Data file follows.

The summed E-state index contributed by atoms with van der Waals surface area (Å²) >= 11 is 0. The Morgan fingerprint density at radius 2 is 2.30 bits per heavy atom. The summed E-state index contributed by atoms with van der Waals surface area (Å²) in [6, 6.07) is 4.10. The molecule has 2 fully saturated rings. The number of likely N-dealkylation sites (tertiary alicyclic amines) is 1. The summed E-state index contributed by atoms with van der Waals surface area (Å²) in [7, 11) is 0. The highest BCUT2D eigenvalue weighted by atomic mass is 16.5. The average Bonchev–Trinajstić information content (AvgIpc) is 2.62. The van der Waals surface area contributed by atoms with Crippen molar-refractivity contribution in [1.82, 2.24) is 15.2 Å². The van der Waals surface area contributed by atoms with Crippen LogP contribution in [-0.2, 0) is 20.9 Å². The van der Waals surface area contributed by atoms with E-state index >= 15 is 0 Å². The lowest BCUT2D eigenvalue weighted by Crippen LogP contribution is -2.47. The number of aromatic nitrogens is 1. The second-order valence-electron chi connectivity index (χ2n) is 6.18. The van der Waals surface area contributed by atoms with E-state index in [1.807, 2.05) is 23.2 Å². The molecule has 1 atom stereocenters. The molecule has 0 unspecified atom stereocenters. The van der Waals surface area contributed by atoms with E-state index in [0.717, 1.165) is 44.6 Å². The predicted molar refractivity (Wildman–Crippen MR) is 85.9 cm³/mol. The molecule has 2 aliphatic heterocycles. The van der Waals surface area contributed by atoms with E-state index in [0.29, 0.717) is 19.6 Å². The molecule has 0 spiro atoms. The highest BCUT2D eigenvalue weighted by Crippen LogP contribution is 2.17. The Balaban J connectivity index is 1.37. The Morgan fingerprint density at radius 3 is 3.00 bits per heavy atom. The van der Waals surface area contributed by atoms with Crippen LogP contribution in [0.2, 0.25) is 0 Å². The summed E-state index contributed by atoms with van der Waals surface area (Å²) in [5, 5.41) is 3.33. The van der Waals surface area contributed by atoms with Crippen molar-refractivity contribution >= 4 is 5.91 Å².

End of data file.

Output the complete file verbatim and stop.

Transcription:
The summed E-state index contributed by atoms with van der Waals surface area (Å²) >= 11 is 0. The Morgan fingerprint density at radius 2 is 2.30 bits per heavy atom. The summed E-state index contributed by atoms with van der Waals surface area (Å²) in [6, 6.07) is 4.10. The molecule has 2 fully saturated rings. The number of likely N-dealkylation sites (tertiary alicyclic amines) is 1. The summed E-state index contributed by atoms with van der Waals surface area (Å²) in [7, 11) is 0. The highest BCUT2D eigenvalue weighted by atomic mass is 16.5. The average Bonchev–Trinajstić information content (AvgIpc) is 2.62. The van der Waals surface area contributed by atoms with Crippen molar-refractivity contribution in [1.82, 2.24) is 15.2 Å². The van der Waals surface area contributed by atoms with Crippen LogP contribution in [-0.2, 0) is 20.9 Å². The van der Waals surface area contributed by atoms with E-state index >= 15 is 0 Å². The lowest BCUT2D eigenvalue weighted by Crippen LogP contribution is -2.47. The number of aromatic nitrogens is 1. The second-order valence-electron chi connectivity index (χ2n) is 6.18. The van der Waals surface area contributed by atoms with E-state index in [1.807, 2.05) is 23.2 Å². The molecule has 1 atom stereocenters. The molecule has 0 unspecified atom stereocenters. The van der Waals surface area contributed by atoms with E-state index in [0.717, 1.165) is 44.6 Å². The predicted molar refractivity (Wildman–Crippen MR) is 85.9 cm³/mol. The molecule has 2 aliphatic heterocycles. The van der Waals surface area contributed by atoms with E-state index in [0.29, 0.717) is 19.6 Å². The molecule has 0 spiro atoms. The highest BCUT2D eigenvalue weighted by Crippen LogP contribution is 2.17. The Balaban J connectivity index is 1.37. The Morgan fingerprint density at radius 3 is 3.00 bits per heavy atom. The van der Waals surface area contributed by atoms with Crippen LogP contribution in [0.2, 0.25) is 0 Å². The summed E-state index contributed by atoms with van der Waals surface area (Å²) in [5, 5.41) is 3.33. The van der Waals surface area contributed by atoms with Crippen molar-refractivity contribution >= 4 is 5.91 Å².